The first piece (although they are not in chronological order) starts 'Sometimes when the printer is waiting for an article which really should have been sent to him the day before, I sit at my desk and wonder if there is any possible subject in the whole world upon which I can possibly find anything to say.' (The final line in the book, incidentally, is 'And Isaiah, we may be sure, did not carry a notebook.' Which gives you some sense of the wide variety Milne covers in this collection.)
Some of the essays are very indicative of their time - from 1910 to 1919, as the essays appeared during that period in The Sphere, The Outlook, and The Star. I'm not sure 'Smoking as a Fine Art' would appear anywhere today, except as a consciously controversial piece, nor could any 21st century essayist take for granted that his reader went for frequent country houseparties, attended Lords, and had strong memories of the First World War. On the other hand, many of the topics Milne covers would be equally fit for a columnist today, if we still had the type who were allowed to meander through arbitrary topics, without the need to make a rapier political point or a satirical topical comment. Milne writes on goldfish, daffodils, writing personal diaries, the charm of lunch, intellectual snobbery, and even what property programme presenters would now call 'kerb appeal' - but which was simply 'looking at the outside of a house' in Milne's day.
I love Milne's early work, because it is so joyful and youthful. In the sketches and short pieces published in The Day's Play, The Holiday Round and others, 'The Rabbits' often re-appear - these are happy, silly 20-somethings called things like Dahlia and (if me) addressed by their surnames. They play cricket (badly), golf (badly), and indoor party games (badly) on endless and sunny country holidays. It's all deliciously insouciant and, if not quite like A.A. Milne (or anybody) really was, great fun to read. When Milne turns to essays, he can't include this cast, of course. And he was in his late thirties when Not That It Matters was published - still young, perhaps, but hardly youthful. He was a married man, though not a father quite yet, and his tone had changed slightly - from the exuberance which characterised his earliest books, to the calmly witty and jovial tone which was to see out the rest of his career. Here's an example, more or less at random, of the style which makes me always so happy to return to Milne:
"Season of mists and mellow fruitfulness," said Keats, not actually picking out celery in so many words, but plainly including it in the general blessings of the autumn.My main qualm with these essays is that they do often end in rather a forced manner. He'll put in a reference that drags everything back to the opening line, or finishes off pat in a slightly different direction. It doesn't feel especially natural, and is perhaps indicative of the looming deadlines Milne mentions in the first essay...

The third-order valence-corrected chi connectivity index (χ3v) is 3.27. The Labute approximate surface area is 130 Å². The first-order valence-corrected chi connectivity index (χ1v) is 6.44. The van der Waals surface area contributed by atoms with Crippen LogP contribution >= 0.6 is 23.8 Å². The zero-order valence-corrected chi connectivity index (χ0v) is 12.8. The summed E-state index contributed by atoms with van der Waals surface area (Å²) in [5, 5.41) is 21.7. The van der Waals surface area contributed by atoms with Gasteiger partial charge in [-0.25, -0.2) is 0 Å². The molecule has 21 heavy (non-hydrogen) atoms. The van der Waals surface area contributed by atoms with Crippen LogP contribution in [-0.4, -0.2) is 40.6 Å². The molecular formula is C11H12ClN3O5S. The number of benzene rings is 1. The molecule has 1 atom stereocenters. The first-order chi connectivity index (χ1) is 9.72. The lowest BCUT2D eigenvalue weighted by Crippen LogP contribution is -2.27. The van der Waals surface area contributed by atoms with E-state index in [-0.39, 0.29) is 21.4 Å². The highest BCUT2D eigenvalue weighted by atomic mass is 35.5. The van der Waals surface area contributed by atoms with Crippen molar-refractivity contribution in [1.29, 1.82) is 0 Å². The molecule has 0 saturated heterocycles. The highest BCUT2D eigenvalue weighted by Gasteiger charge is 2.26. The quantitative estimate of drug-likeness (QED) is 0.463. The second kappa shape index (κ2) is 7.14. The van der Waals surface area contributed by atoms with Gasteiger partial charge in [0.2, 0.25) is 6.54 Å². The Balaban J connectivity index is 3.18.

As the title suggests, nothing of life-changing importance is addressed in Not That It Matters. He does not adopt a serious voice at any point - indeed, I cannot think of a time in any of his books where he becomes entirely serious, not even in Peace With Honour, a non-fiction (and excellent) book wherein he put forth his pacifist views. Even at these moments his weightiest points are served with a waggle of the eyebrows and an amusing image. That's how he made his impact.
I do prefer the whimsy of his fictional sketches to the panache of his essays, but it is still a delight and a joy to have Not That It Matters and its ilk waiting on my shelf. It definitely bears re-reading, and I'll be going on a cycle through Milne's many and various books for the rest of life, I imagine.
Tomorrow I'll type out a whole of one of his essays, 'A Household Book', because I think it'll surprise quite a few people. And will show to my brother that I was RIGHT about something I've been saying to him for a decade. Ahem. The essay is in praise of a then-underappreciated book by a famous author... and ends with this paragraph (come back tomorrow to see what it was!):
Well, of course, you will order the book at once. But I must give you one word of warning. When you sit down to it, don't be so ridiculous as to suppose that you are sitting in judgment on my taste, still less on the genius of ******* *******. You are merely sitting in judgment on yourself... You may be worthy; I do not know. But it is you who are on trial.